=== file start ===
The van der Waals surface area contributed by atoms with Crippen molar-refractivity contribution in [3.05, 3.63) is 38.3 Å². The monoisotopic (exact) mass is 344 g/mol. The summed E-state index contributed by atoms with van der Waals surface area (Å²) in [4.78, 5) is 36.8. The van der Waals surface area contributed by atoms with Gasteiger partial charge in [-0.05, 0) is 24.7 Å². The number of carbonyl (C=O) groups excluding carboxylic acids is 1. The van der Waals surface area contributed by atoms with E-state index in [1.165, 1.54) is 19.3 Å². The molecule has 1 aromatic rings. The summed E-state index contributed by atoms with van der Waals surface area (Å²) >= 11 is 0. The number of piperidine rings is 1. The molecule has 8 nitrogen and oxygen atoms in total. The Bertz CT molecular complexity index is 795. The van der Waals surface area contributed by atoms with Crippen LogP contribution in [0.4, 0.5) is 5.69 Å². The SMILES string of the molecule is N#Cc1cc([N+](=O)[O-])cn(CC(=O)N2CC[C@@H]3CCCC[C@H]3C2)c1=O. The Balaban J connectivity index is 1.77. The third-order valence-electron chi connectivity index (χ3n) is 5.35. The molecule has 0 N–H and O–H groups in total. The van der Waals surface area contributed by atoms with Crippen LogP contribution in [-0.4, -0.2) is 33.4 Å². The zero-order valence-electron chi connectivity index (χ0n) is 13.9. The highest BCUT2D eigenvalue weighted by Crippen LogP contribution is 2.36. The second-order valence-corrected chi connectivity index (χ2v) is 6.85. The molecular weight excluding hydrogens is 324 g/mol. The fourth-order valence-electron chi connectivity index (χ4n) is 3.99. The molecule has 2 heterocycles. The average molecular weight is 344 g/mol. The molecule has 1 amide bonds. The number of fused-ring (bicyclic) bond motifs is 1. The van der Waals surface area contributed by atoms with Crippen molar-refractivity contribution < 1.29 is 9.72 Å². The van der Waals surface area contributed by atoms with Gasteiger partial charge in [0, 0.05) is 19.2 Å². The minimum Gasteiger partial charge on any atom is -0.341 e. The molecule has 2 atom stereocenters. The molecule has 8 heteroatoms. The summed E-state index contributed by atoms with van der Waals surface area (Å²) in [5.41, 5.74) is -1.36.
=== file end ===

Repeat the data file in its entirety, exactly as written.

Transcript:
The van der Waals surface area contributed by atoms with Crippen molar-refractivity contribution in [3.05, 3.63) is 38.3 Å². The monoisotopic (exact) mass is 344 g/mol. The summed E-state index contributed by atoms with van der Waals surface area (Å²) in [4.78, 5) is 36.8. The van der Waals surface area contributed by atoms with Gasteiger partial charge in [-0.05, 0) is 24.7 Å². The number of carbonyl (C=O) groups excluding carboxylic acids is 1. The van der Waals surface area contributed by atoms with E-state index in [1.165, 1.54) is 19.3 Å². The molecule has 1 aromatic rings. The summed E-state index contributed by atoms with van der Waals surface area (Å²) >= 11 is 0. The number of piperidine rings is 1. The molecule has 8 nitrogen and oxygen atoms in total. The Bertz CT molecular complexity index is 795. The van der Waals surface area contributed by atoms with Crippen LogP contribution in [0.4, 0.5) is 5.69 Å². The SMILES string of the molecule is N#Cc1cc([N+](=O)[O-])cn(CC(=O)N2CC[C@@H]3CCCC[C@H]3C2)c1=O. The Balaban J connectivity index is 1.77. The third-order valence-electron chi connectivity index (χ3n) is 5.35. The molecule has 0 N–H and O–H groups in total. The van der Waals surface area contributed by atoms with Crippen LogP contribution in [-0.4, -0.2) is 33.4 Å². The zero-order valence-electron chi connectivity index (χ0n) is 13.9. The highest BCUT2D eigenvalue weighted by Crippen LogP contribution is 2.36. The second-order valence-corrected chi connectivity index (χ2v) is 6.85. The molecular weight excluding hydrogens is 324 g/mol. The fourth-order valence-electron chi connectivity index (χ4n) is 3.99. The molecule has 2 heterocycles. The average molecular weight is 344 g/mol. The molecule has 1 amide bonds. The number of fused-ring (bicyclic) bond motifs is 1. The van der Waals surface area contributed by atoms with Crippen molar-refractivity contribution < 1.29 is 9.72 Å². The van der Waals surface area contributed by atoms with Gasteiger partial charge in [0, 0.05) is 19.2 Å². The minimum Gasteiger partial charge on any atom is -0.341 e. The molecule has 2 atom stereocenters. The molecule has 8 heteroatoms. The summed E-state index contributed by atoms with van der Waals surface area (Å²) in [5.41, 5.74) is -1.36.